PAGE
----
Angiography has long been considered the gold standard. However, for diagnosis this modality can be insensitive and nonspecific unless characteristic findings such as the scimitar or hourglass sign is seen in an otherwise normal arteriography.5,7 The scimitar sign occurs when there is smooth eccentric vessel tapering, and an hourglass sign occurs with concentric luminal narrowing.5,7 Flexion of the knee during arteriography may help reveal the stenosis on angiography.7

Ultrasound may show a hypoechoic or anechoic mass arising from the arterial wall in the case of CAD. Internal echoes may correlate with gelatinous intracystic material. In addition, color Doppler ultrasound may be able to estimate the degree of stenosis. However, it may be difficult to differentiate CAD from a thrombosed popliteal aneurysm on ultrasound. A multilobulated lesion would be suggestive of CAD, whereas a thrombosed aneurysm is more likely unilocular.3,8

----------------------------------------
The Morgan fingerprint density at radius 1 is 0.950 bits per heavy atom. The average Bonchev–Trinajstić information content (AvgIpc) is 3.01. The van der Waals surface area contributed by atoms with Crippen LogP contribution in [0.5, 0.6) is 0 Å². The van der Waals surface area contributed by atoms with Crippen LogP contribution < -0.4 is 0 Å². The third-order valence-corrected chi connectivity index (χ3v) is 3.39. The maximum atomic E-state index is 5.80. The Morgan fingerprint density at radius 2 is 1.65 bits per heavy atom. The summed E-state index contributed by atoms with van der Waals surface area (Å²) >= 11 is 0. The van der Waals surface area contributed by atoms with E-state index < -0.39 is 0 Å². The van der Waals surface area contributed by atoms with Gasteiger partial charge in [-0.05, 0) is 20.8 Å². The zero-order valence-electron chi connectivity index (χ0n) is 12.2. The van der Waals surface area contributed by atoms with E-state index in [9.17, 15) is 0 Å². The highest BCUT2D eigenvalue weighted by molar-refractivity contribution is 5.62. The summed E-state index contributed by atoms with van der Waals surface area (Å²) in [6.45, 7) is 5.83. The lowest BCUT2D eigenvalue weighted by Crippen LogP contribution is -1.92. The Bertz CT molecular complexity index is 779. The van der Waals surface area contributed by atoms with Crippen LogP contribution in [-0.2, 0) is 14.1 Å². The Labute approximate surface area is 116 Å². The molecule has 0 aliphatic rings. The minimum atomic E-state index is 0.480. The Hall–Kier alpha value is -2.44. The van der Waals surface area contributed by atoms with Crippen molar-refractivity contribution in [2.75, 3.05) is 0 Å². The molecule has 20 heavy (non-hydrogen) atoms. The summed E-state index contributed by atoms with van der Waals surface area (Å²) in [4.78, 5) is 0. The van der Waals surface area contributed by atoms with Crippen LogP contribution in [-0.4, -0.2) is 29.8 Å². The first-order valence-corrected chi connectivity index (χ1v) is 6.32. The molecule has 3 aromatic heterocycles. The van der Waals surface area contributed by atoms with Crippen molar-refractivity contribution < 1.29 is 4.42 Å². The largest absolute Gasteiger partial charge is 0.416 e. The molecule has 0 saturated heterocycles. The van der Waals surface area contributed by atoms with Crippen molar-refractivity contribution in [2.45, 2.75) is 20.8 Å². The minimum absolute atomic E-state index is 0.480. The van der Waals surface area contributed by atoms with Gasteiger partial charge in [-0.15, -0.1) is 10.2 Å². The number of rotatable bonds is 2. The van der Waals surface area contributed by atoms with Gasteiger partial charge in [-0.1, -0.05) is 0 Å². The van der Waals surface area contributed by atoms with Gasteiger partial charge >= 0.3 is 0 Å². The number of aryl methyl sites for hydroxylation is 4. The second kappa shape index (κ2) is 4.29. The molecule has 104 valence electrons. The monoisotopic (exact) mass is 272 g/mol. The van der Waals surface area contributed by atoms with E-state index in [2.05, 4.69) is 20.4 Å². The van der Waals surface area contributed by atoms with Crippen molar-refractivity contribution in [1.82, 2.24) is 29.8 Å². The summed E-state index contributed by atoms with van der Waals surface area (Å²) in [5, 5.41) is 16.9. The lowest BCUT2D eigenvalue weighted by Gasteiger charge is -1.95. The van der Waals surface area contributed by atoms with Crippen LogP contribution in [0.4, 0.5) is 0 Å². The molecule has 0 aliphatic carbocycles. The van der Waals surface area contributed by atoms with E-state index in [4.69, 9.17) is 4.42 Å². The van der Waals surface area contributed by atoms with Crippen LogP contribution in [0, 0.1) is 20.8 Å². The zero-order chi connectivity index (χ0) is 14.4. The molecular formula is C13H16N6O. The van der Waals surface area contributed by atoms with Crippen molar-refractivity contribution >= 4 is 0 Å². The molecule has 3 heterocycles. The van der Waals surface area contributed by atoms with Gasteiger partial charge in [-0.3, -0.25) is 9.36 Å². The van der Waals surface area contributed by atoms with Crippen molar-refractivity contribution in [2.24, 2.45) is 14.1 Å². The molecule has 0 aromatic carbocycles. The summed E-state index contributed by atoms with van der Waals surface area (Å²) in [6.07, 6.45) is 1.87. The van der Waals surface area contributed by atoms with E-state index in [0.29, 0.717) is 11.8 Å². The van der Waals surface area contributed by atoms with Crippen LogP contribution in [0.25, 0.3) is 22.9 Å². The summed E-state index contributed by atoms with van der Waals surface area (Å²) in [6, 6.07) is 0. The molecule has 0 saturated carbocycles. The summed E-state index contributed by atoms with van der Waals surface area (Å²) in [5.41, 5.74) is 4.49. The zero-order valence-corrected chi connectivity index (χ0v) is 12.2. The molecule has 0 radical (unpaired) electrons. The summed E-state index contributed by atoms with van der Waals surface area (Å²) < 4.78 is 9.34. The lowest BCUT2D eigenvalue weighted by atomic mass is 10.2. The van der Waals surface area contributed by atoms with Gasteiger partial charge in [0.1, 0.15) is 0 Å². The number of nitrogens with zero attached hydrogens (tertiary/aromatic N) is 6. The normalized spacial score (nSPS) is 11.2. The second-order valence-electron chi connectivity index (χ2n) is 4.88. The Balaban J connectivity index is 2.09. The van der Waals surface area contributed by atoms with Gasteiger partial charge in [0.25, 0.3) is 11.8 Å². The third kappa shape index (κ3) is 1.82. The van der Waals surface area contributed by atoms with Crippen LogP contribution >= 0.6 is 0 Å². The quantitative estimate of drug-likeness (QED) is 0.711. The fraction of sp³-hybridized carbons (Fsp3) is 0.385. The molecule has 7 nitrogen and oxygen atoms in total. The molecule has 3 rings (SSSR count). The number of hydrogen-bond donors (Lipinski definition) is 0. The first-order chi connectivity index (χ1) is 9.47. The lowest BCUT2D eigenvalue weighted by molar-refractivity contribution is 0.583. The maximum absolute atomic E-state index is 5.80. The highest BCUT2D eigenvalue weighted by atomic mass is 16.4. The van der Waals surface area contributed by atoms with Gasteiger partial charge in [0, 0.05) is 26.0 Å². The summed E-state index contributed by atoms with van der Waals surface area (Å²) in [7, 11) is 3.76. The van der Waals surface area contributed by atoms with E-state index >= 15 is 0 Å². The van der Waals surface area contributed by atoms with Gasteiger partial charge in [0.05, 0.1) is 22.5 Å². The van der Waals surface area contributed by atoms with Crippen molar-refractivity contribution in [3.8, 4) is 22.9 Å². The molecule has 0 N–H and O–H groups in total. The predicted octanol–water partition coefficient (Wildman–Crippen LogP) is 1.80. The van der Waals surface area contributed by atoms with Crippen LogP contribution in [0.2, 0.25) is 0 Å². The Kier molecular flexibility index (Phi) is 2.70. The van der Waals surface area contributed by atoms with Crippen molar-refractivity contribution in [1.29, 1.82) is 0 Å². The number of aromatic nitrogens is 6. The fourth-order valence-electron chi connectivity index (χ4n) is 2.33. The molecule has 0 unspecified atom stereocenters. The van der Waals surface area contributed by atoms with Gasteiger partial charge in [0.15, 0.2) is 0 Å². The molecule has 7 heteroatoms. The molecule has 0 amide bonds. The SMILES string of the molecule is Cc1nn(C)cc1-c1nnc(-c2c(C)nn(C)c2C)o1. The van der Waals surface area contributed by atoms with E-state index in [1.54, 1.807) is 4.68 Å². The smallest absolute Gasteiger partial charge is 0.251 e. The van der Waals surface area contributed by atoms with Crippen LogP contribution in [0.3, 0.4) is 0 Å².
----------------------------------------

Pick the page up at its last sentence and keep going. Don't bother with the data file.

Computed tomography (CT) or magnetic resonance imaging (MRI) is more informative in detecting CAD because these imaging modalities can better differentiate the anatomy and soft-tissue characteristics of the lesion. Cystic adventitial disease appears as a hypoechoic, multi-lobulated lesion arising from the arterial wall on CT. Intravenous contrast would produce mural but not internal enhancement. On MRI, the CAD lesion usually demonstrates low signal on T1-weighted images and hyperintense signal on T2-weighted images. While there have been reports of communication of the CAD lesion with the adjacent knee joint, this finding is usually a surgical one as the connection is typically beyond image resolution.8